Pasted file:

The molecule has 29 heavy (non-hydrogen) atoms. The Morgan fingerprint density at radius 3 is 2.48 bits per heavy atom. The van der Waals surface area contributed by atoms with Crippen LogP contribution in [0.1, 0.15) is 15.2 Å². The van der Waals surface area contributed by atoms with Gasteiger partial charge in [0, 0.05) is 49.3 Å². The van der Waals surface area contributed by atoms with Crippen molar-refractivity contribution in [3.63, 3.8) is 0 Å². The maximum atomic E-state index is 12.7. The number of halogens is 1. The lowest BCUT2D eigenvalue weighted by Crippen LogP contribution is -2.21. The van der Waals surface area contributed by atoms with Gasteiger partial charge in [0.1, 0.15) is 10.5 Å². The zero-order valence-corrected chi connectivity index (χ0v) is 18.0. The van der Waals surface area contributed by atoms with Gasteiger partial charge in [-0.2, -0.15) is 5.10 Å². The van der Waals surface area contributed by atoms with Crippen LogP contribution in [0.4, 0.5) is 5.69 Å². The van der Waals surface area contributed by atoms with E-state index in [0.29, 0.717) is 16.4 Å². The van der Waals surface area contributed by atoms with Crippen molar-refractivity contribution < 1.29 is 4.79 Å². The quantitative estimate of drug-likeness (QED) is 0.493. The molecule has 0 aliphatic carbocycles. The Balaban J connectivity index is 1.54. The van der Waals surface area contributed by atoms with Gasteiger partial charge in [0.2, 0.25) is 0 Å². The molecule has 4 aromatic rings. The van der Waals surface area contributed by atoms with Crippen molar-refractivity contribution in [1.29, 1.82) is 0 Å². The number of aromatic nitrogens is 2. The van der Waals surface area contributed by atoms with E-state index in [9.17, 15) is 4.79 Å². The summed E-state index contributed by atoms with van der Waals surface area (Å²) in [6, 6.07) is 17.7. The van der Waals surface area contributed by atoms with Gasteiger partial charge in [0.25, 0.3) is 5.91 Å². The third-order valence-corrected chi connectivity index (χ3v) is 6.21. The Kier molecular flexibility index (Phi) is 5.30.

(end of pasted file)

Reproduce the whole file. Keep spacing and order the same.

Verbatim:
The molecule has 29 heavy (non-hydrogen) atoms. The Morgan fingerprint density at radius 3 is 2.48 bits per heavy atom. The van der Waals surface area contributed by atoms with Crippen LogP contribution in [0.1, 0.15) is 15.2 Å². The van der Waals surface area contributed by atoms with Gasteiger partial charge in [0, 0.05) is 49.3 Å². The van der Waals surface area contributed by atoms with Crippen molar-refractivity contribution in [3.63, 3.8) is 0 Å². The maximum atomic E-state index is 12.7. The number of halogens is 1. The lowest BCUT2D eigenvalue weighted by Crippen LogP contribution is -2.21. The van der Waals surface area contributed by atoms with Gasteiger partial charge in [0.1, 0.15) is 10.5 Å². The zero-order valence-corrected chi connectivity index (χ0v) is 18.0. The van der Waals surface area contributed by atoms with Gasteiger partial charge in [-0.2, -0.15) is 5.10 Å². The van der Waals surface area contributed by atoms with Crippen LogP contribution in [0.4, 0.5) is 5.69 Å². The van der Waals surface area contributed by atoms with E-state index in [0.29, 0.717) is 16.4 Å². The van der Waals surface area contributed by atoms with Crippen molar-refractivity contribution < 1.29 is 4.79 Å². The quantitative estimate of drug-likeness (QED) is 0.493. The molecule has 0 aliphatic carbocycles. The Balaban J connectivity index is 1.54. The van der Waals surface area contributed by atoms with Gasteiger partial charge in [0.2, 0.25) is 0 Å². The molecule has 4 aromatic rings. The van der Waals surface area contributed by atoms with Crippen molar-refractivity contribution in [1.29, 1.82) is 0 Å². The number of aromatic nitrogens is 2. The van der Waals surface area contributed by atoms with E-state index in [9.17, 15) is 4.79 Å². The summed E-state index contributed by atoms with van der Waals surface area (Å²) in [6, 6.07) is 17.7. The van der Waals surface area contributed by atoms with Gasteiger partial charge in [0.25, 0.3) is 5.91 Å². The third-order valence-corrected chi connectivity index (χ3v) is 6.21. The Kier molecular flexibility index (Phi) is 5.30.